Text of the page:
HCL Technologies try to arrest attrition with 'hire to retire' platform
HCL Technologies is revamping its internal technology interface to gauge employee sentiment better and provide an advanced tool for onboarding or training, to stem soaring attrition rates at India’s third largest software services firm by revenue.
The Noida-based IT firm is using techniques such as gamification as well as AI/ML tools to track and address dissatisfaction levels related to work. It is also set to enhance the overall employee experience with respect to training and onboarding.
The new interface will be implemented by consulting firm EY, HR chief VV Apparao told. Last year, the company spent $20 million on employee welfare services like vaccinations and hospital tie-ups, he added.
HCL Technologies’ attrition rate touched 20% in the October-December quarter, and the company is rolling out a series of measures to stop talent from leaving.
“We are revamping all of our IT landscape because the existing ones have been developed incrementally over the past 30 years…we feel from an employee experience perspective they are not great,” Apparao said. There is a need to leverage new technologies better, he added.
During the fiscal third quarter, HCL Technologies reported an attrition rate of 19.8%, up from 15.7% in the previous three-month period, due to the massive demand for tech resources.
The “Hire to Retire” platform aims to improve the entire employee lifecycle from recruitment, onboarding and training and right up to retirement.
“The biggest challenge for us is that we don’t know what they are thinking until they resign, which is a reactive approach. We have introduced a gamified approach where they take about two minutes to answer these queries which gives us an insight into how comfortable they are,” he added.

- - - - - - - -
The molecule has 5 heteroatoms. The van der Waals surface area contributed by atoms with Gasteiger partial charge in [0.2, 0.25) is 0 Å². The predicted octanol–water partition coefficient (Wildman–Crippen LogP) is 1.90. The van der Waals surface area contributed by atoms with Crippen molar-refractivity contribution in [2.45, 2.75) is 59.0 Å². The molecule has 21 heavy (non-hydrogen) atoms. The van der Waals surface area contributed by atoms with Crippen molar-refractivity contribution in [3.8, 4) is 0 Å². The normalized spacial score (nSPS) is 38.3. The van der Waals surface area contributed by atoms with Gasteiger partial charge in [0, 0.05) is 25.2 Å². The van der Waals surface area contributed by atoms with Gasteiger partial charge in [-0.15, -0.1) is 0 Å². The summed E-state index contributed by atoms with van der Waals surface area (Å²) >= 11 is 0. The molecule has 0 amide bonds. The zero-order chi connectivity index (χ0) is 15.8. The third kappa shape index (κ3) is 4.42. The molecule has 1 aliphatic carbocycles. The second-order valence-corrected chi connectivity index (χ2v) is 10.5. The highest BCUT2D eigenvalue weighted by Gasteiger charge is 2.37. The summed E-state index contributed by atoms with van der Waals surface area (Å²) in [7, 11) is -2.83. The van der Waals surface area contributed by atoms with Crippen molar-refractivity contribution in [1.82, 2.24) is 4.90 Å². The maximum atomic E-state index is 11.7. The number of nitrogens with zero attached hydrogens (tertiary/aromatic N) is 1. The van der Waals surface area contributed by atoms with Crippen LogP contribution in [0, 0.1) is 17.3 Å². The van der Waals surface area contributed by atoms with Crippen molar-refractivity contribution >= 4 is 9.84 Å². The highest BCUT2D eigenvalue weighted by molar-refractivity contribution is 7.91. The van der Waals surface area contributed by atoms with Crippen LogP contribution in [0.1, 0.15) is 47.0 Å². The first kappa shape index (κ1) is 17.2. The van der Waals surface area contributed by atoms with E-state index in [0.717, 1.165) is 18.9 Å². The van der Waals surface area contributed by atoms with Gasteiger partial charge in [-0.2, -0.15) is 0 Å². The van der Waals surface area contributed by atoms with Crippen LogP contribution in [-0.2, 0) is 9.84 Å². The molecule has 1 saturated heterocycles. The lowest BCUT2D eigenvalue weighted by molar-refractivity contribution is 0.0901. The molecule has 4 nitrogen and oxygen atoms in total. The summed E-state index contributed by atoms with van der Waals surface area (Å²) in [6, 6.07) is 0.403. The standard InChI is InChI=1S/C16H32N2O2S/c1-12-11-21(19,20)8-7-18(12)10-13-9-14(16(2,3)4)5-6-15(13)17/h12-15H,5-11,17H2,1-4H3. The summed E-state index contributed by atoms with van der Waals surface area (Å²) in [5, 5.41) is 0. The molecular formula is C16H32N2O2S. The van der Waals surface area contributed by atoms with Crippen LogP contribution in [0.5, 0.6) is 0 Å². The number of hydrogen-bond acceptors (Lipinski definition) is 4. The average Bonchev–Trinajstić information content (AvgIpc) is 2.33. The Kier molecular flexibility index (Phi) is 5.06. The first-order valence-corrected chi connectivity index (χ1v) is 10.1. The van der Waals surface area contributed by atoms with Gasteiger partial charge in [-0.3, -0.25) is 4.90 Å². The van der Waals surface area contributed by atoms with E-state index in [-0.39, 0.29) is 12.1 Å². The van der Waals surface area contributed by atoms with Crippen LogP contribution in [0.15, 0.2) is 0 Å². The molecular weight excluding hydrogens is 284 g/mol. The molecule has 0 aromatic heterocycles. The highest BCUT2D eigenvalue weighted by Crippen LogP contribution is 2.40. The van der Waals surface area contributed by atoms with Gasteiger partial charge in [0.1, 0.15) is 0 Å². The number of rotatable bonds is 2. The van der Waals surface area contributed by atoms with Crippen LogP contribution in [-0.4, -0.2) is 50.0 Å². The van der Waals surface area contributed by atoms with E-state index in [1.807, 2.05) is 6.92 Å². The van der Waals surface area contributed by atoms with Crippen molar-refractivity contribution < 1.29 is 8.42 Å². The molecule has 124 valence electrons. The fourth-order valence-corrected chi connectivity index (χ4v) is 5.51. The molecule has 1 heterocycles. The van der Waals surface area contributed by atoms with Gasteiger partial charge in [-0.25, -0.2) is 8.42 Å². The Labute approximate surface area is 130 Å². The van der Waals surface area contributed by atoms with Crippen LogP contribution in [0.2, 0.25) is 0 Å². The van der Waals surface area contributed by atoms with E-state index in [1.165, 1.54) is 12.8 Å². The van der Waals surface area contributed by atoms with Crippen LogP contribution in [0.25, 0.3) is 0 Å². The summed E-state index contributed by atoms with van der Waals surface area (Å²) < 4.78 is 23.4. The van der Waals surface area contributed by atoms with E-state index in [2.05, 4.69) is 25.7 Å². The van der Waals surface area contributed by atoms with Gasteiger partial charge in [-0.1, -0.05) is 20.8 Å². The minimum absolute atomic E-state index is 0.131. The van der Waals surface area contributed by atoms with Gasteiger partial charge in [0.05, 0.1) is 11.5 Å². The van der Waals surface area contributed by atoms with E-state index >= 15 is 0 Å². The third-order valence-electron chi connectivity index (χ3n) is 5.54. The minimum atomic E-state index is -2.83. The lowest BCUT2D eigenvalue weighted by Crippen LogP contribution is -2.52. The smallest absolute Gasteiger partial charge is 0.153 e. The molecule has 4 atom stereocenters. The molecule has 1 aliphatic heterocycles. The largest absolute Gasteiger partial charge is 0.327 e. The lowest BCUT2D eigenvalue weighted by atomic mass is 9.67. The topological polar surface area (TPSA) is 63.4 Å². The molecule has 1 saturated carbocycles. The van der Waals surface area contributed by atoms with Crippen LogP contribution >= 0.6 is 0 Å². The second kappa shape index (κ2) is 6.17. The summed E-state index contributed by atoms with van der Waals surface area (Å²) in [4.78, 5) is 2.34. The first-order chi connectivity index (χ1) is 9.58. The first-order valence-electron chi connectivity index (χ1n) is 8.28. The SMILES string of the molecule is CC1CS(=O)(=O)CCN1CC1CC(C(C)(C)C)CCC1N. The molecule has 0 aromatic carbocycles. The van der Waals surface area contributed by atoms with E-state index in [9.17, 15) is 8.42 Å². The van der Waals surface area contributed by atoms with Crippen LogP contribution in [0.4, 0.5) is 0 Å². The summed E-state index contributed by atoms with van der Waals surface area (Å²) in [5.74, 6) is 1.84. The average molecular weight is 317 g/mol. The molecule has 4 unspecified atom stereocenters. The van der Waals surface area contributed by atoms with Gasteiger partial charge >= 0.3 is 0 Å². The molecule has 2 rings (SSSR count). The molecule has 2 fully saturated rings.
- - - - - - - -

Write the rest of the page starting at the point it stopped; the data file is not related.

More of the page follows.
To further contain attrition, the company is also planning to double its hiring of freshers for the next fiscal. It will be hiring around 20,000 freshers by the end of the ongoing financial year. As of the fiscal second quarter, the company had onboarded 15,787 freshers out of the planned number. HCL Technologies is providing freshers compensation visibility for five years. It also plans to hire over 2,000 US graduates over the next 2-3 years where it has already achieved almost 72% of the local recruitment target.
The global talent demand that we see is for new age skills in cloud, IoT (Internet of Things) or cybersecurity among others, which requires freshers. The success factor lies in how soon we can hire, train and deploy freshers,” Apparao said.
HCL Technologies has also carved out a comprehensive programme to develop future leaders within a bucket of 600-odd employees in the age group of 35-45 years.
“They are provided coaches, mentors and management skills from B-schools like Wharton or ISB. We try to understand the gaps that these people have and train them by rotating them through different roles over a period of four to five years,” he said.
Though the attrition rate has stabilised in the last quarter, companies are learning to live with high attrition numbers. “We have learned how to deliver even with 20-30% attrition; honestly, nobody is failing in delivering to customers today. And this is a global phenomenon, it is not just in India,” he said.
Indian IT firms have been reporting their highest attrition rates in three years as they see employees being snapped up rivals as well as global companies and startups that are benefitting from a rise in technology spending worldwide.
While Bengaluru-based Infosys saw its attrition rate shoot up to 25.5% in the December quarter, crosstown rival Wipro reported a spike in attrition to 22.7%. At 15.3%, the number was relatively lower for TCS.